Brand growth: Like Konga, like Redeemed Church; there’s always a store near you
By Joseph Okoghenun
I see a growing similarity between The Redeemed Christian Church of God (RCCG), one of Nigeria’s biggest Pentecostal churches, and Konga, Nigeria’s foremost composite e-commerce giant in their mode of operations.
In Nigeria today, there is hardly any street where one cannot find a branch of RCCG. The church has become ubiquitous. In Christendom, RCCG certainly has no rival in terms of spread, and no one has ever dared to compete with the Pastor Enoch Adeboye led-church in that regard. The strategy has certainly worked for the religious body.
Interestingly, Konga seems to be following the same strategy. In its seven years of existence, Konga has expanded the scope of the e-commerce operations in Nigeria with its retail roll-out strategy. As disclosed by the company, Konga currently has over 31 retail stores. Indeed, it is hard to miss the attractive Konga fuchsia colour dotting the landscape with its rapidly growing stores – a factor which now makes every fuchsia-painted building appear like a Konga store.
This is also the strength of the RCCG brand equity. Every beautifully constructed house of worship is now assumed an RCCG church, if not closely scrutinized.
Due to the nature of my job, I have the privilege of travelling to various states in Nigeria every month to engage customers in this trying times. It is rather unbelievable the massive spread of the Konga retail store. Whether it is in Warri, Kano, Uyo, Asaba or Ibadan, just to mention a few, you cannot miss the imposing colour and signage, thereby leaving one wondering what their strategy is.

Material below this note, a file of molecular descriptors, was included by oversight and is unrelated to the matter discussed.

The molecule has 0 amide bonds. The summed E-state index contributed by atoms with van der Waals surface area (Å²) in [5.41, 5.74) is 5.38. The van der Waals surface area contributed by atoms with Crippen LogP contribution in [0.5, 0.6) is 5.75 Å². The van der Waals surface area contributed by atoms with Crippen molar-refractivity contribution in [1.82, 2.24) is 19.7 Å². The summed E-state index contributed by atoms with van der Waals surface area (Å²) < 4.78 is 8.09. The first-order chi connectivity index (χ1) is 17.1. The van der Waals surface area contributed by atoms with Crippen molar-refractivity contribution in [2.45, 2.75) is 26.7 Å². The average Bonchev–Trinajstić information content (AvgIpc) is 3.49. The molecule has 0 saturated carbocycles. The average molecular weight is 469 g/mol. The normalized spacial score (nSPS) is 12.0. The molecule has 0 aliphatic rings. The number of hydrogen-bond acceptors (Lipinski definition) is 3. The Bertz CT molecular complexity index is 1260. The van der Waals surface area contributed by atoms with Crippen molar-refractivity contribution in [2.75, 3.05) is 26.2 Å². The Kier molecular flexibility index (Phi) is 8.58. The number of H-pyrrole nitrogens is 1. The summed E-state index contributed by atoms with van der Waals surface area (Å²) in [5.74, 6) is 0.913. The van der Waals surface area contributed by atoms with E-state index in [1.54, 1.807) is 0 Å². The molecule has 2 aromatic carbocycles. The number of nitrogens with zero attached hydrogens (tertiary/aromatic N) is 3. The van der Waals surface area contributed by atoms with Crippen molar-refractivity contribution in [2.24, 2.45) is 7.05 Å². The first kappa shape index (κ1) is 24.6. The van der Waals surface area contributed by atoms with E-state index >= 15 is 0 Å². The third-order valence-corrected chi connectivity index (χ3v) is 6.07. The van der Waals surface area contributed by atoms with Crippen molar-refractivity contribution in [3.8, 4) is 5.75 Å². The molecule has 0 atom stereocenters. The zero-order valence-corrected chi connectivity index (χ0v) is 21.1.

Last Monday, I had a challenge with my laptop and I asked my neighbour who is an IT expert where I could buy a reasonably priced HP laptop in Lagos. He volunteered a number of places, including the smart Computer Village in Ikeja, Lagos, but advised that before I finally buy, I should check prices on Konga as he was sure Konga had the best prices.
I did as my neighbour advised. I went to the Konga Online Marketplace App, which I had installed on my phone to check for the price and specifications of the available HP laptops.
After checking the price range and functionalities of the various HP brands available, I settled for the HP Spectre, which is a perfect device for me, especially considering the nature of my work. Thereafter, I needed to cross-check the price with what was obtainable in Computer Village. Hence, I put calls through to some of the contacts in Computer Village my neighbour had given to me.
Surprisingly, the prices I got from them all were far higher than what I got from Konga. Considering that I needed to endure heavy traffic in various parts of Lagos to get to Computer Village amidst my busy schedule, I did not think twice before settling for Konga to place the order. In the comfort of my bedroom, I placed the order before I went out. Since I knew that my movement wouldn’t be certain on that Monday and I would be attending a series of meetings, I directed that the laptop should be dropped at the Konga retail store located at Third Roundabout on Lekki-Epe Express Way, Ikate, Lekki Phase 2, Lagos, close to where I live, for onward pick up.
Throughout that day, I was too busy to have time to pick up the laptop. On Tuesday, I went to the Konga retail store. Since the store was opened this year, Tuesday was the first time I was using it. When I went to pick up the HP laptop on Tuesday, I was pleasantly impressed by the courteous service I received from the attendants at the store, and the aesthetical layout of the place.